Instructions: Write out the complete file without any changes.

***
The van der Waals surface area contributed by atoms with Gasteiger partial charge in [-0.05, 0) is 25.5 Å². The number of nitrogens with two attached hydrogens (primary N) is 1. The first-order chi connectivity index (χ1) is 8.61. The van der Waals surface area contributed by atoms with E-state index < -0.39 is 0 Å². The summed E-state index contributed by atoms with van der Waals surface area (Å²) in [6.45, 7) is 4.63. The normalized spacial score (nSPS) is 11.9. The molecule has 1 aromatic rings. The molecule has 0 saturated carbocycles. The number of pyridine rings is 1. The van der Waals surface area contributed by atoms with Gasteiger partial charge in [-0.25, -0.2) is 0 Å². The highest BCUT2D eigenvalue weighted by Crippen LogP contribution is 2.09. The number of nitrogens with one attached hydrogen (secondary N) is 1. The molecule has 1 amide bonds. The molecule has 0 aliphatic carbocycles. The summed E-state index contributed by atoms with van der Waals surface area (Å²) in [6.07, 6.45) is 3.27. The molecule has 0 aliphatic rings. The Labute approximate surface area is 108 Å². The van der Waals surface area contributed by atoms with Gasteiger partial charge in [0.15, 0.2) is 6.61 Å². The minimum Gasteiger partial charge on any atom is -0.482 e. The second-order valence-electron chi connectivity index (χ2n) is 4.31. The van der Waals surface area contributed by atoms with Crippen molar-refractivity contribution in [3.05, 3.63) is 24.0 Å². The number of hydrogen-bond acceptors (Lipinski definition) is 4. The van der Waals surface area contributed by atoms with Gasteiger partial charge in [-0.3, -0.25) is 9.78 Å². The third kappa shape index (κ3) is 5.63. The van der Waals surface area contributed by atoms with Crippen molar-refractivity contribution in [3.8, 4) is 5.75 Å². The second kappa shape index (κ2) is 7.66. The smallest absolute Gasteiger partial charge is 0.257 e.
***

The van der Waals surface area contributed by atoms with Gasteiger partial charge in [-0.05, 0) is 25.5 Å². The number of nitrogens with two attached hydrogens (primary N) is 1. The first-order chi connectivity index (χ1) is 8.61. The van der Waals surface area contributed by atoms with E-state index < -0.39 is 0 Å². The summed E-state index contributed by atoms with van der Waals surface area (Å²) in [6.45, 7) is 4.63. The normalized spacial score (nSPS) is 11.9. The molecule has 1 aromatic rings. The molecule has 0 saturated carbocycles. The number of pyridine rings is 1. The van der Waals surface area contributed by atoms with Gasteiger partial charge in [-0.25, -0.2) is 0 Å². The highest BCUT2D eigenvalue weighted by Crippen LogP contribution is 2.09. The number of nitrogens with one attached hydrogen (secondary N) is 1. The molecule has 1 amide bonds. The molecule has 0 aliphatic carbocycles. The summed E-state index contributed by atoms with van der Waals surface area (Å²) in [6.07, 6.45) is 3.27. The molecule has 0 aliphatic rings. The Labute approximate surface area is 108 Å². The van der Waals surface area contributed by atoms with Gasteiger partial charge in [0.15, 0.2) is 6.61 Å². The minimum Gasteiger partial charge on any atom is -0.482 e. The second-order valence-electron chi connectivity index (χ2n) is 4.31. The van der Waals surface area contributed by atoms with Crippen molar-refractivity contribution in [3.05, 3.63) is 24.0 Å². The number of hydrogen-bond acceptors (Lipinski definition) is 4. The van der Waals surface area contributed by atoms with Gasteiger partial charge in [-0.3, -0.25) is 9.78 Å². The third kappa shape index (κ3) is 5.63. The van der Waals surface area contributed by atoms with Crippen molar-refractivity contribution in [3.8, 4) is 5.75 Å². The second kappa shape index (κ2) is 7.66. The smallest absolute Gasteiger partial charge is 0.257 e.